The Fishing Fleet

The Fishing Fleet

Husband-hunting in the Raj

Book - 2012
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The adventurous young women who sailed to India during the Raj in search of husbands.

From the late 19th century, when the Raj was at its height, many of Britain's best and brightest young men went out to India to work as administrators, soldiers and businessmen. With the advent of steam travel and the opening of the Suez Canal, countless young women, suffering at the lack of eligible men in Britain, followed in their wake. This amorphous band was composed of daughters returning after their English education, girls invited to stay with married sisters or friends, and yet others whose declared or undeclared goal was simply to find a husband. They were known as the Fishing Fleet, and this book is their story, hitherto untold.

For these young women, often away from home for the first time, one thing they could be sure of was a rollicking good time. By the early 20th century, a hectic social scene was in place, with dances, parties, amateur theatricals, picnics, tennis tournaments, cinemas and gymkhanas, with perhaps a tiger shoot and a glittering dinner at a raja's palace thrown in. And, with men outnumbering women by roughly four to one, romances were conducted at alarming speed and marriages were frequent. But after the honeymoon, life often changed dramatically: whisked off to a remote outpost with few other Europeans for company, and where constant vigilance was required to guard against disease, they found it a far cry from the social whirlwind of their first arrival.

Anne de Courcy's sparkling narrative is enriched by a wealth of first-hand sources - unpublished memoirs, letters and diaries rescued from attics - which bring this forgotten era vividly to life.

Publisher: London : Weidenfeld & Nicolson, 2012
Edition: Paperback edition
ISBN: 9780753828960
Branch Call Number: 954.030922 DEC NVD
Characteristics: ix, 335 p., [24] p. of plates : ill., maps ; 25 cm
Alternative Title: Husband-hunting in the Raj


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Jul 20, 2015

I have mixed feelings about this book. On the one hand, it's a fascinating look at the English rule of India in the mid 1860's through the early 1900's. It describes life in India via diaries and journals of English women looking to get married by looking at military prospects in India.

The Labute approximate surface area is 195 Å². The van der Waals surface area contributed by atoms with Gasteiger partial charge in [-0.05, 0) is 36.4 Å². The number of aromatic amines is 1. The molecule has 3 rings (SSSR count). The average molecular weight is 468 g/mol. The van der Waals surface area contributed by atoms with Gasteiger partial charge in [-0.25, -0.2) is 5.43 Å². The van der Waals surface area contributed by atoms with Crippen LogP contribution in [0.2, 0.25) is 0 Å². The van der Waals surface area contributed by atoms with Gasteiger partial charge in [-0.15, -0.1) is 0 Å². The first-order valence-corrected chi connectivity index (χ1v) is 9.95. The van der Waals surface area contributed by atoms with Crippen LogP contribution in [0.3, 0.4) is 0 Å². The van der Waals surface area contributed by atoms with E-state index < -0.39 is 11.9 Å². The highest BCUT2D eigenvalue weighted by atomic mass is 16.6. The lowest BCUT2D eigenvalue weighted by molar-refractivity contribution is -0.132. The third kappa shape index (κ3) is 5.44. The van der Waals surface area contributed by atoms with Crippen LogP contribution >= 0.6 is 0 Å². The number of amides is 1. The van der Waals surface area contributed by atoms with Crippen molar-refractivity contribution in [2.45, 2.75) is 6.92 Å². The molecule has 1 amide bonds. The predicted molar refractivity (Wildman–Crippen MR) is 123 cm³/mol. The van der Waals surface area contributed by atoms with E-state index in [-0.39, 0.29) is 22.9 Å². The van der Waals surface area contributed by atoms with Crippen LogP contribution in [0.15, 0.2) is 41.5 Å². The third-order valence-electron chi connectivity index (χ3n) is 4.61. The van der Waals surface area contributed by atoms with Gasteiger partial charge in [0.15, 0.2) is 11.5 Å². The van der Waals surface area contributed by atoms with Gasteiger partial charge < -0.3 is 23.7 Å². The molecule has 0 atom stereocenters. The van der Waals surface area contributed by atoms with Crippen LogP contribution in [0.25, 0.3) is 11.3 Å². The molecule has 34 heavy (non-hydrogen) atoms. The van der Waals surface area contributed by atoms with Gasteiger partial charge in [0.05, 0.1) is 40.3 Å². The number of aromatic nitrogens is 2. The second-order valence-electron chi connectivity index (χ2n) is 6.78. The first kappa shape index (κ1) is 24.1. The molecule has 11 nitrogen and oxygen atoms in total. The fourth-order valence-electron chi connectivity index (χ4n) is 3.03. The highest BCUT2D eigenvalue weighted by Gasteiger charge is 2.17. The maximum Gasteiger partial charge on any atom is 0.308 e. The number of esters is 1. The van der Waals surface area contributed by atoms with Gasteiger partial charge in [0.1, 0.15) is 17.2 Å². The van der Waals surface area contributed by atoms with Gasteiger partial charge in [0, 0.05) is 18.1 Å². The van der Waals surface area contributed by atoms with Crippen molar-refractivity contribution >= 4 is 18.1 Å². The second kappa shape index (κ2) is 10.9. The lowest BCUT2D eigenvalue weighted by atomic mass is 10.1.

On the other hand, it gets repetitive. This would have been a really, really good magazine article, but it gets old as a book. Too many of the stories are similar, making the overall book kind of boring in totality, but interesting in snippets.

BCD2013 May 06, 2014

An anecdote-rich account of the Victorian women who traveled nearly 5000 miles to find husbands—namely Englishmen serving as officers in the British Army or in the Indian Civil Service, whose positions and salaries made them prime catches. However, even if the women were successful in securing a husband (and many weren’t) , the oppressive heat, illness, bouts of loneliness and the constant uprooting of households made their lives not quite the success story they were hoping for.

Diell Jan 28, 2014

re: Well researched possibly but she sure left a lot out, and I'm not sure about well written, if so you wouldn't have been so disappointed, I sure was, BBC was so effusive, always. I gave this book a low rating, but it's an interesting place in time, she drove me crazy though, she was all over the place, she'd be writing about someone then switch centuries, then they'd pop up in the book later, in 3 or 4 different chapters Time warp? a tear in the space continuum? just got bits and bites, that's for donuts not books, really annoying. The world of the Fishing Fleet shaped a country(or warped it ) the effects are still being felt, some good stuff here, probably the best thing to do is to keep track of names thru the book and go on a treasure hunt for diaries, probably quite a few, see back of book, she's always good at listing her sources... A good place to find something to read?... ............................................ Dear ser_library & happycanuck If you were interested in this book you might enjoy Bombay Anna, I'd love to tell the very interesting twists in Anna's story but I should leave that for you, such pretty little tidbits to find.

ser_library Sep 23, 2013

disappointed that there was no discussion about women in the 18th century... eg Philadelphia Austen who married Saul Hancock and may have had Warren Hastings child.

i read the first few chapters and stopped when the stories seemed repetitious

May 04, 2013

Well researched and written but boring with its endless listings of female after female going to India to find a husband. By its nature, there are no central characters, just a few paragraphs on each person cobbled together from bits of diaries etc.

MsMicawber Dec 16, 2012

A really entertaining and fascinating book.. It's filled with excerpts from the letters & diaries of Fishing Fleet ladies as well as first-person accounts from those that the De Courcy was able to interview. There's lots of romance, some tragedy, adventure, laughs...and the nitty-gritty details of what it was like to live in pre-industrial India. Great book!

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